Referring to FIG. 5, opposed upper front and rear covers, 118 and 120 respectively, enclose upper die insert 92 within second cavity 78 of upper die carrier 68. Upper front and rear covers 118 and 120 are removeably attached to opposed upper front and rear walls, 122 and 124 respectively, of upper die carrier 68 by a plurality of bolts 126. A plurality of threaded bores 128 are formed in upper front and rear walls 122 and 124 of upper die carrier 68 for receiving bolts 126. Opposed lower front and rear covers, 130 and 132 respectively, enclose lower die insert 98 within trough 56 of lower frame 26. Lower front and rear covers 130 and 132 are removeably attached to opposed lower front and rear walls, 134 and 136 respectively, of lower frame 26 by bolts 126. Threaded bores 128 are formed in lower front and rear walls 134 and 136 of lower frame 26 for receiving bolts 126.
To use portable crimping tool 10, tube fitting 18 having end 16 inserted into hose 14 having a ferrel portion 12 attached to hose 14 is inserted into an unlocked crimping tool 10 such that ferrel portion 14 is transversely positioned across lower die insert 98. Upper frame 24 is pivotly rotated until upper U-bracket 38 abuts lower U-bracket 62 thereby enclosing ferrel portion 12. Eye bolt 106 is swiveled upwardly permitting locking nut 116 to lock upper frame 24 to lower frame 26. Compression shaft 84 is actuated downwardly along vertical axis 48, compressing upper and lower die inserts 92 and 98 around ferrel portion 12. When shoulder portion 90 of compression shaft 84 abuts top surface 44 of upper frame 24, ferrel portion 12 has been successfully crimped providing a sealed hose fitting, as shown in FIG. 2. The crimped fitting provides a means for transferring liquids and gases from hose 14 to tube 22 and onward to a user desired location. A wide selection of hose 14 can be used with portable crimping tool 10. Although FIG. 2 shows a barrier hose being employed, a conventional non-barrier hose can be used. To adequately crimp the ferrel portion 12, 6000 psi is applied.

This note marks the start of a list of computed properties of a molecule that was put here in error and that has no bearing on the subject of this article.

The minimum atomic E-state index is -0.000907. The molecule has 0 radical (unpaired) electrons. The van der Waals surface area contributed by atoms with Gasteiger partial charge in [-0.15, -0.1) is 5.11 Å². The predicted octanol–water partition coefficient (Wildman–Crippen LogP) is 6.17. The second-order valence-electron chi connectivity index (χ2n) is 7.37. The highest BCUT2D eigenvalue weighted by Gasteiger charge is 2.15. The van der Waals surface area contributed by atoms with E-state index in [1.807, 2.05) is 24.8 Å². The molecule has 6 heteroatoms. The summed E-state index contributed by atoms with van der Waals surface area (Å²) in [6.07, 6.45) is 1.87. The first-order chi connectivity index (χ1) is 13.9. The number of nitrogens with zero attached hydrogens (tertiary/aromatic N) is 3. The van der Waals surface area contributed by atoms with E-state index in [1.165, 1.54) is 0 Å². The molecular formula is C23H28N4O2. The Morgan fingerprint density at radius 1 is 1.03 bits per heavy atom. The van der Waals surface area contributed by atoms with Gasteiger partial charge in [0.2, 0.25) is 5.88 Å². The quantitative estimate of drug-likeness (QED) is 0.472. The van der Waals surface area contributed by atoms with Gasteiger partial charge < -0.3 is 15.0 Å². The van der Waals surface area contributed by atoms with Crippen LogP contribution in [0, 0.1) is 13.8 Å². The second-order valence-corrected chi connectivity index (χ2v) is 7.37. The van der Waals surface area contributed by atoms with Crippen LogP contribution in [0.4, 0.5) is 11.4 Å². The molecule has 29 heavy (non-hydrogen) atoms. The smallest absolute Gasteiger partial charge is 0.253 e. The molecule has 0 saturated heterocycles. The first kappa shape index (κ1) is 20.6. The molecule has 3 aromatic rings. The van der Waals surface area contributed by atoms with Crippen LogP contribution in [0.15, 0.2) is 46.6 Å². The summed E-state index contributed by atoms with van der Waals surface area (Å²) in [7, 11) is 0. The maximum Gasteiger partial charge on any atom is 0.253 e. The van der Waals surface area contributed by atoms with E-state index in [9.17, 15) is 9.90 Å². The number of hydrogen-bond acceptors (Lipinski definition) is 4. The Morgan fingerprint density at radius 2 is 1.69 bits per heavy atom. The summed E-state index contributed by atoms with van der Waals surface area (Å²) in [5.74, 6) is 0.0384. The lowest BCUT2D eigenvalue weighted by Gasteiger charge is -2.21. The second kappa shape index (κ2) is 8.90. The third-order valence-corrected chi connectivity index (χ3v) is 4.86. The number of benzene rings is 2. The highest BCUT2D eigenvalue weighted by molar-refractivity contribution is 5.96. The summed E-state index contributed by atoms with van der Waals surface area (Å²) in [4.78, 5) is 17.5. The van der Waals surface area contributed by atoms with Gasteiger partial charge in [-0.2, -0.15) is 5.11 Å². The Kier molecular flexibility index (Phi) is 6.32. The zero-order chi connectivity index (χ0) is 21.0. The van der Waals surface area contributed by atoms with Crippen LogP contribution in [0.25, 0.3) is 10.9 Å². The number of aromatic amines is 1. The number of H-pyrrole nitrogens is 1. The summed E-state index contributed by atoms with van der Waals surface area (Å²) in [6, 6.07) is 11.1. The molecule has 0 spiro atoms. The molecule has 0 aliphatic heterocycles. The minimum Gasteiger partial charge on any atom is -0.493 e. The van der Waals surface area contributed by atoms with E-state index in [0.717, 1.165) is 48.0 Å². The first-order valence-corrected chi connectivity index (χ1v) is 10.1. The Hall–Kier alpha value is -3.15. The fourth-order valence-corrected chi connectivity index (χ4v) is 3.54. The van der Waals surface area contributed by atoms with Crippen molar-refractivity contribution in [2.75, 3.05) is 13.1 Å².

As shown in FIGS. 3 and 4, a multiplicity of air gaps 101 are provided between upper die insert 92 and upper die carrier 68 and between lower die insert 98 and lower frame 26. Air gaps 101 provide space for upper and lower die inserts 92 and 98 to spread out from a generally circular shape to a generally oval shape and back to a generally circular shape during the crimping procedure due to an increase in pressure applied upon upper and lower die inserts 92 and 98. As shown in FIGS. 3 and 5, an elastomeric impact absorbing filler 103 in upper and lower die inserts 92 and 98 permit upper and lower die inserts 92 and 98 to change shape while retaining their integrity.
As shown in FIG. 2, the preferred form of the crimped ferrel portion 12 has three finger channels 138 on the crimped ferrel portion 12. Upper and lower die inserts 92 and 98 of varying configuration can be employed with crimping tool 10 to provide crimped ferrel portions 12 of varying configuration.
Referring to FIG. 6, compression shaft 84 of portable crimping tool 10 can be actuated by an electrical drive means 140 in a first alternate embodiment. The electrical drive means 140 could be either a direct current or alternating current motor. Still further, as shown in FIG. 7, a compression shaft 84a of crimping tool 10 can be actuated by a hydraulic drive means 142 in a second alternate embodiment. Both alternate embodiments employ a housing 144 for removeably receiving lower frame 26 of portable crimping tool 10. Compression shaft 84a used with hydraulic drive means 142 is not threaded.
In the preferred embodiment, upper and lower frames 24 and 26, upper die carrier 68, covers 118, 120, 130, and 132, eye bolt 106, locking nut 116, pivot pin 104, swivel pin 114, bolts 126, and upper and lower die inserts 92 and 98 are made of steel. Elastomeric impact absorbing material filler 103 is made of polyurethane.
Equivalent elements can be substituted for the elements employed in this invention to obtain the same results in the same way.
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|U.S. Classification||72/402, 72/416, 29/237|
|International Classification||B21D41/04, B21D39/04|
|Cooperative Classification||Y10T29/5367, B21D39/048, B21D41/04|
|European Classification||B21D39/04E, B21D41/04|
|Oct 27, 1997||FPAY||Fee payment|
Year of fee payment: 4
|Oct 11, 2001||FPAY||Fee payment|
Year of fee payment: 8
|Oct 27, 2005||FPAY||Fee payment|
Year of fee payment: 12